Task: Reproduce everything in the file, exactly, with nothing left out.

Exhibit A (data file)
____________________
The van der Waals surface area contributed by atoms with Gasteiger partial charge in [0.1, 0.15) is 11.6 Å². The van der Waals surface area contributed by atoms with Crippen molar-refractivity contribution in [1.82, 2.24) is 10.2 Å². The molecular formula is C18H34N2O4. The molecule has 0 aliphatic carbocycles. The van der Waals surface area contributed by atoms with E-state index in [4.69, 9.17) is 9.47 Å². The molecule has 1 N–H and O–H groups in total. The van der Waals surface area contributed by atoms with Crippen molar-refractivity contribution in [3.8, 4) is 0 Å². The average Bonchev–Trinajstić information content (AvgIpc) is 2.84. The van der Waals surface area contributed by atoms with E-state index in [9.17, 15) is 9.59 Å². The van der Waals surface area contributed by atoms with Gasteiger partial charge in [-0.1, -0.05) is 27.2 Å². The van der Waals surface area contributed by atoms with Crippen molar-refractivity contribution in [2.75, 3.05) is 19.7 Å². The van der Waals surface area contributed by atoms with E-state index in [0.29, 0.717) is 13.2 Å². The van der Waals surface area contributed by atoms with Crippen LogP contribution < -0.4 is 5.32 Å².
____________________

The van der Waals surface area contributed by atoms with Gasteiger partial charge in [0.1, 0.15) is 11.6 Å². The van der Waals surface area contributed by atoms with Crippen molar-refractivity contribution in [1.82, 2.24) is 10.2 Å². The molecular formula is C18H34N2O4. The molecule has 0 aliphatic carbocycles. The van der Waals surface area contributed by atoms with E-state index in [4.69, 9.17) is 9.47 Å². The molecule has 1 N–H and O–H groups in total. The van der Waals surface area contributed by atoms with Crippen molar-refractivity contribution in [3.8, 4) is 0 Å². The average Bonchev–Trinajstić information content (AvgIpc) is 2.84. The van der Waals surface area contributed by atoms with E-state index in [9.17, 15) is 9.59 Å². The van der Waals surface area contributed by atoms with Gasteiger partial charge in [-0.1, -0.05) is 27.2 Å². The van der Waals surface area contributed by atoms with Crippen molar-refractivity contribution in [2.75, 3.05) is 19.7 Å². The van der Waals surface area contributed by atoms with E-state index in [0.29, 0.717) is 13.2 Å². The van der Waals surface area contributed by atoms with Crippen LogP contribution < -0.4 is 5.32 Å².